Stage 3: Reconciliation

After the abuse has happened, you will both enter the reconciliation phase. Usually, you enter a honeymoon period brought on by your abuser, giving you gifts, loving gestures, and kindness to move past the abuse.

Because your brain usually releases dopamine and oxytocin when this occurs, you’re likely to want to stay. You’ll feel more bonded and like your relationship will work out.

Stage 4: Calm

To move forward after the abuse, both parties must explain why it happened. Unfortunately, the abusive partner will likely apologize to minimize your perception of their responsibility for what happened.

Some of the ways they might establish this period of calm are:

  • Using outside factors as a reason for their behavior
  • Apologizing but blaming others at the same time
  • Denying or minimizing the abuse itself
  • Saying it’s your fault because you provoked them

Once this period of calm starts, it’s natural to pretend that the abuse was an exception. Sometimes, you might not even think it happened, especially if you’re being emotionally manipulated to believe it didn’t. You might even have been used to thinking it’s your fault, in which case you can’t blame the abuser for it. Unfortunately, in abusive conditions, this calm doesn’t last forever. Once more external stressors emerge, they can set off your partner again.

How To Break Emotional Abuse Cycle?

Emotional abuse victims have been through traumatic and confusing experiences. Some people continue to encounter abuse frequently due to situations that are tough to navigate. The nature of abuse preys on these unfortunate circumstances, which results in a never-ending cycle of emotional abuse that breeds more abuse. One must also escape that downward, self-repeating spiral to escape an unhealthy relationship. But that’s much easier said than done. Here are five practical ways to break the cycle of emotional abuse.

Recommending the best approach or defense to break the emotional abuse cycle is complex. There is no easy solution, especially when the partner has destructive or aggressive inclinations (such as temper tantrums or destroying property) or violent tendencies. Here are some tips on how to break the emotional abuse cycle.

Understand the emotional abuse cycle for what it is

  • Emotional assault is frequently undetectable. Because of this, it’s so simple to ignore, brush aside, or further downplay. You must be able to spot when the cycle is occurring to end it.

Think about how the cycle of emotional abuse impacts you

  • Understanding the effects of emotional abuse can open your eyes to new possibilities for ending the pattern. After all, it’s simple for survivors to deny their suffering, leading you to believe that it wasn’t that horrible occasionally. However, research indicates that physical abuse’s repercussions are just as profound.

Prioritize yourself as you break the cycle of emotional abuse

  • It would be best to prioritize your needs to break out from an abusive pattern. Following emotional abuse that has injured you, making this change can be brutal. Most likely, your abuser made you feel terrible forever, wanting to put yourself first. You might have always put them ahead of you because they thought any other behavior was selfish.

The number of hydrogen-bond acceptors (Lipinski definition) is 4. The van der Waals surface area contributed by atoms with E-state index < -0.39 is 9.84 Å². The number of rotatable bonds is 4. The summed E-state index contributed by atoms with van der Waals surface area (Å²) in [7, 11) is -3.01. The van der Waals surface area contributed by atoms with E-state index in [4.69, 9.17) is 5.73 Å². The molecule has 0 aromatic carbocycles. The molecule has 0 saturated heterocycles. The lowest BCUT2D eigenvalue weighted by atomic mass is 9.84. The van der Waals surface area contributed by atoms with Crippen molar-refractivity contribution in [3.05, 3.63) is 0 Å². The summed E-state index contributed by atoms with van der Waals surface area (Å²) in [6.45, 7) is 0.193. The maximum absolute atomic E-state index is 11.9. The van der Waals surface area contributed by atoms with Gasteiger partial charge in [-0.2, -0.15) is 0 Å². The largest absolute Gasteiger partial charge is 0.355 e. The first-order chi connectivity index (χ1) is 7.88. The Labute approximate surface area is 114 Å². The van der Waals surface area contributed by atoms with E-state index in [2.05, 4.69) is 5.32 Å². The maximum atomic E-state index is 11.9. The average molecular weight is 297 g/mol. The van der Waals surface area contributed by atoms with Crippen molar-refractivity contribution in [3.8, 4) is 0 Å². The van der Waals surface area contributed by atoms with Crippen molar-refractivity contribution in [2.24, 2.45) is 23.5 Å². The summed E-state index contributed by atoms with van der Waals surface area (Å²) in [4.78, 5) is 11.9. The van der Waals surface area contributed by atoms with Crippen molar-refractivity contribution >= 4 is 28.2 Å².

When attempting to break free from the cycle of emotional abuse, seek support

  • It can be incredibly isolating to face abuse. As was already established, those who abuse others emotionally frequently isolate their victims. To better manage their victims, they do this. These abusers know that if you informed your loved ones what happened, they would support you. As a result, they isolate you from the people who are important to you and give you negative notions about them.

Change how you interact with the abuser

  • Your process of ending the cycle should ideally involve keeping a distance from the abuser. Sadly, that ideal circumstance doesn’t always exist. It would be best if you communicated with them occasionally. Sometimes the abuser will continue to bother you after you leave. There’s even a chance that you won’t be able to leave the space that you share with the abuser just yet.

PTSD from Emotional Abuse 

Emotional abuse doesn’t always lead to post-traumatic stress disorder (PTSD). However, it can. Women who suffered emotional abuse were more likely to drink alcohol versus women who were not abused. Emotional abuse causes trauma which can lead to destructive tendencies. PTSD can develop after a shocking or frightening event. Your doctor (psychologist and psychiatrist) may make a PTSD diagnosis if you experience high stress or fear over a long period. These emotions or feelings are usually so severe that they interfere with your daily functioning [4].

What are signs of PTSD from emotional abuse?

5 Signs of Emotional Abuse

  • They are hyper-critical or judgmental toward you
  • They ignore boundaries or invade your privacy
  • They are possessive and controlling
  • They are manipulative
  • They often dismiss you and your feelings

Can You Get PTSD From Emotional Abuse?

PTSD can develop from emotional abuse. This is because emotional abuse is often not a single event but a recurring cycle of behavior. PTSD from emotional abuse often does not follow the standard process but instead falls into the “complex PTSD,” or PTSD that stems from multiple traumatic instances rather than just one.